Thus, one cannot equate the reliability of conducting a blood alcohol test with a urinalysis because the blood alcohol test is designed to indicate present intoxication and the urinalysis is ultimately only capable of indicating previous marijuana ingestion, not intoxication at the time the urinalysis is performed.
Furthermore, a blood alcohol test will reveal levels of alcohol which may be presumptive evidence of intoxication. The evidence of a controlled dangerous substance does not readily translate to presumptive levels of intoxication used in blood alcohol analysis.
In our case, the plaintiff’s claim for punitive damages rested solely on the fact that the urinalysis performed by the Louisiana State Police indicated amounts of Carboxy-Delta-9-THC in his urine. The presence of traces of this compound is not indicative of intoxication at the time of accident. In fact, the truck driver candidly informed police that he had ingested marijuana four days prior to the accident. Thus, the presence of Carboxy-Delta-9-THC in his urine is consistent with past marijuana ingestion, and the urine test performed on him by the Louisiana State Police could be used to indicate or imply intoxication and/or impairment at the time of the accident.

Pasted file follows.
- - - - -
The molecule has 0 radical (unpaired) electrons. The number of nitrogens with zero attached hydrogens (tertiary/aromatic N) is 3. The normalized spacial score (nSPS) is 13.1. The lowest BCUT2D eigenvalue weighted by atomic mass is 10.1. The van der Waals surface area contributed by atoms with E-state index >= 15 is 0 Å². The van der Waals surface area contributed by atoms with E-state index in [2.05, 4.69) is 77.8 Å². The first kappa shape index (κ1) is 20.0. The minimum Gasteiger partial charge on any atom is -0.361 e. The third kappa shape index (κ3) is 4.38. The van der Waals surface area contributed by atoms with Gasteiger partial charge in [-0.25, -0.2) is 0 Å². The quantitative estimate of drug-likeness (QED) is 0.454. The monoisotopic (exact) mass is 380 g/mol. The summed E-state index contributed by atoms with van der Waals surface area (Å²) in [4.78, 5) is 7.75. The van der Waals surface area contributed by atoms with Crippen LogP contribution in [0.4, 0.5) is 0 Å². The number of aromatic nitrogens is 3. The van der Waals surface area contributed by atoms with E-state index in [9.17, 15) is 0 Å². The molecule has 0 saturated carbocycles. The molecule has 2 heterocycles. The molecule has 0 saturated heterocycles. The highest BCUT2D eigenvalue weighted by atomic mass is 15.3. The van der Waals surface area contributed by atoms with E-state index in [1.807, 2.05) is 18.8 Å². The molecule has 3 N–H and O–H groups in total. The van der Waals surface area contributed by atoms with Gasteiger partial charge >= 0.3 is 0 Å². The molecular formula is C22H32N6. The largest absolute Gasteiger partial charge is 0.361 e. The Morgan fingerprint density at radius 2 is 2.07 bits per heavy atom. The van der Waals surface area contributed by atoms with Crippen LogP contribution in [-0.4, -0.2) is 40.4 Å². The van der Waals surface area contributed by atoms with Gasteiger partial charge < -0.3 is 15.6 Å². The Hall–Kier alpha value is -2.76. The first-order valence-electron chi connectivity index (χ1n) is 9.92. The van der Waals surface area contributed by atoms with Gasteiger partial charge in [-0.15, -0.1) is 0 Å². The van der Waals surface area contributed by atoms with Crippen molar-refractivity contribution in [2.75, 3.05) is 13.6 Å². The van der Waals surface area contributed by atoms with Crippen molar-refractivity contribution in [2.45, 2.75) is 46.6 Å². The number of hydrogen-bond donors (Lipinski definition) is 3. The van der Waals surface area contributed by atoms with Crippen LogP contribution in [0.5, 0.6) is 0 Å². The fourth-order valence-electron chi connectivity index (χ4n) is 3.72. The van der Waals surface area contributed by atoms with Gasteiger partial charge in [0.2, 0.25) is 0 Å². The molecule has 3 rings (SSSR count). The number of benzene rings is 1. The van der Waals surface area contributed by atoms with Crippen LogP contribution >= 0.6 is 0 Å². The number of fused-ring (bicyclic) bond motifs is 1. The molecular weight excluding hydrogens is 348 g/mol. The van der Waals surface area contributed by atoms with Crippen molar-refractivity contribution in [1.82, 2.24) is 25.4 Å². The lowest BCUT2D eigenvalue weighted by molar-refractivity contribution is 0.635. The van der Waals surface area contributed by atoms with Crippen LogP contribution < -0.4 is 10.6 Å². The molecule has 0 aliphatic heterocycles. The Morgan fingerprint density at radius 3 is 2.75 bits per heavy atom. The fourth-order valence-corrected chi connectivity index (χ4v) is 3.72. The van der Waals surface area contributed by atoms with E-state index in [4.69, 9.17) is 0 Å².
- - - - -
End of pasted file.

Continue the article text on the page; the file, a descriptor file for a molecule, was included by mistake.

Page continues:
It is a medical certainty that levels of Carboxy-Delta-9-THC will remain in the human body longer than the actual chemical THC. It is the THC, not the Carboxy-Delta-9-THC that causes an individual to feel the chemical effects of the drug.Thus, the level of Carboxy THC in the body of an individual who ingests marijuana depends on the individual’s ability to metabolize the cannabinoid THC and traces of Carboxy-Delta-9-THC may subsequently remain in the body for more than a month after ingestion of the chemical.
A blood test provides a far more reliable means of ascertaining whether or not an individual is intoxicated. Plaintiff was unable to offer reliable proof necessary to demonstrate that the insured driver was intoxicated at the time of the accident.
When THC enters the human body it is metabolized into a form known as Carboxy-Delta-9-THC.As every human system is different, each person’s body takes a different amount of time to metabolize THC. In fact, traces of Carboxy-Delta-9-THC could stay in an individual’s system for a month or longer depending on how quickly their body is able to metabolize the chemical.
In the case of Marine Drilling Co. V. Whitfield, 535 So. 2d 1253 (La. App 3 Cir. 1988), the Third Circuit Court of Appeal determined that a urinalysis which indicated the presence of Carboxy-Delta-9-THC in an individual’s system was not proof in and of itself that the defendant was intoxicated or impaired such that he could be deemed to be “under the influence” of the drug. This case involved an employee who was terminated for failing a urinalysis.
Thus, we argued that circumstantial evidence of previous consumption was not sufficient to justify an award of exemplary damages. A plaintiff requesting exemplary damages bears the burden of proving the defendant driver’s intoxication at the time of the accident. The plaintiff could not do so.